The decision to refuse an environmental permit for one of Britain’s first industrial-style ‘mega’ pig farms has been welcomed by campaigners.
The 25,000-pig unit at Foston, Derbyshire, has been the subject of fierce opposition in a four-year-long fight, which has seen stars including The Wire actor Dominic West and River Cottage chef Hugh Fearnley-Whittingstall stand up against the proposed farm on the basis of its size.
Now, in a landmark decision made on Monday, the Environment Agency has turned down a permit application by Midland Pig Producers for the Foston farm project on the grounds it would “offend human senses” and generate “significant pollution due to odour”.
Welcoming the outcome, campaigners said there is mounting public anxiety that industrial, intensive pig rearing systems cause stress and illness in animals and threaten human health.
They said regular over-use of antibiotics in such ‘factory’ farm systems produce antibiotic-resistant superbugs, while the farms also pollute the air and water.
“These factory systems are cruel to pigs,” said Tracy Worcester, director of Farms Not Factories, which campaigns for consumers to buy their pork from real farms.
“They are also a threat to traditional family farmers who, though they have a lower cost in terms of human health and environmental pollution, incur higher costs when rearing their pigs humanely and therefore cannot compete economically with cheap, low-welfare pork.”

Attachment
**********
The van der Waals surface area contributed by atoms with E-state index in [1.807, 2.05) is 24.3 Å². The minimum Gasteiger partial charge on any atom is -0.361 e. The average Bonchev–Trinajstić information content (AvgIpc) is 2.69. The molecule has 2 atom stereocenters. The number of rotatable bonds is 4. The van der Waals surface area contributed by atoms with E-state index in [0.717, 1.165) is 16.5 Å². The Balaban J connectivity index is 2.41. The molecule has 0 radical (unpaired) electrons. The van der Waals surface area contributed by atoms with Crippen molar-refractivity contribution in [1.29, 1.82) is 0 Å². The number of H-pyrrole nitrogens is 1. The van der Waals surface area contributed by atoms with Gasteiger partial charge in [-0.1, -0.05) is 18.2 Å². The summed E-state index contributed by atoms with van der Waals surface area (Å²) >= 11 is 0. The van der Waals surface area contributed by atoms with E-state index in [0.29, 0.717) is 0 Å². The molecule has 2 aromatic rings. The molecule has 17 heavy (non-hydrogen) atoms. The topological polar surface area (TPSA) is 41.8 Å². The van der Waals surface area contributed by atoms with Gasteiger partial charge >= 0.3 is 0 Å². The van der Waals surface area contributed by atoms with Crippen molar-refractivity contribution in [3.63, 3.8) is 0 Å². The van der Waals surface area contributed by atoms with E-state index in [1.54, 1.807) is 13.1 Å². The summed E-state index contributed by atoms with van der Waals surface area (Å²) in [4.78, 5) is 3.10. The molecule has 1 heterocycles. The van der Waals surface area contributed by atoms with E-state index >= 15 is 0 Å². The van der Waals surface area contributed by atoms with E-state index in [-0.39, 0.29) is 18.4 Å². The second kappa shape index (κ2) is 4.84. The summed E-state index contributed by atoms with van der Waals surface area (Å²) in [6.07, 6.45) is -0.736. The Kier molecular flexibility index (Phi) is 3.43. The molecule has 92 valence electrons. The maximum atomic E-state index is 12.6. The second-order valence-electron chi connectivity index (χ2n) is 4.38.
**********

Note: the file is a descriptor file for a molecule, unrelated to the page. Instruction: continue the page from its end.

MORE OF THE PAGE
A statement from the Environment Agency said: “After considering all of the information, the Environment Agency cannot be satisfied that the activities can be undertaken without resulting in significant pollution of the environment due to odour.”
The agency cited health threats from bio-aerosols and ammonia, impact on wildlife sites and the contamination of watercourses among its reasons for refusing the permit.
They also considered the rights of the people living nearby under the European Convention on Human Rights.
Jim Davies, leader of the Foston Community Action Group, said residents, who had been almost unanimous in opposition to the plan were hugely relieved.
More than 34,000 people signed a petition against the mega pig farm.
“After four years of public consultation the facts are now clear the applicants provided insufficient information and should now abandon this flawed scheme forever,” he said.
A spokesman for Midland Pig Producers, which lodged proposals for a pig unit and anaerobic digestion plant in 2011, said: “Now we have an actual decision, we can move forward. This is not the end but the beginning of the second stage.”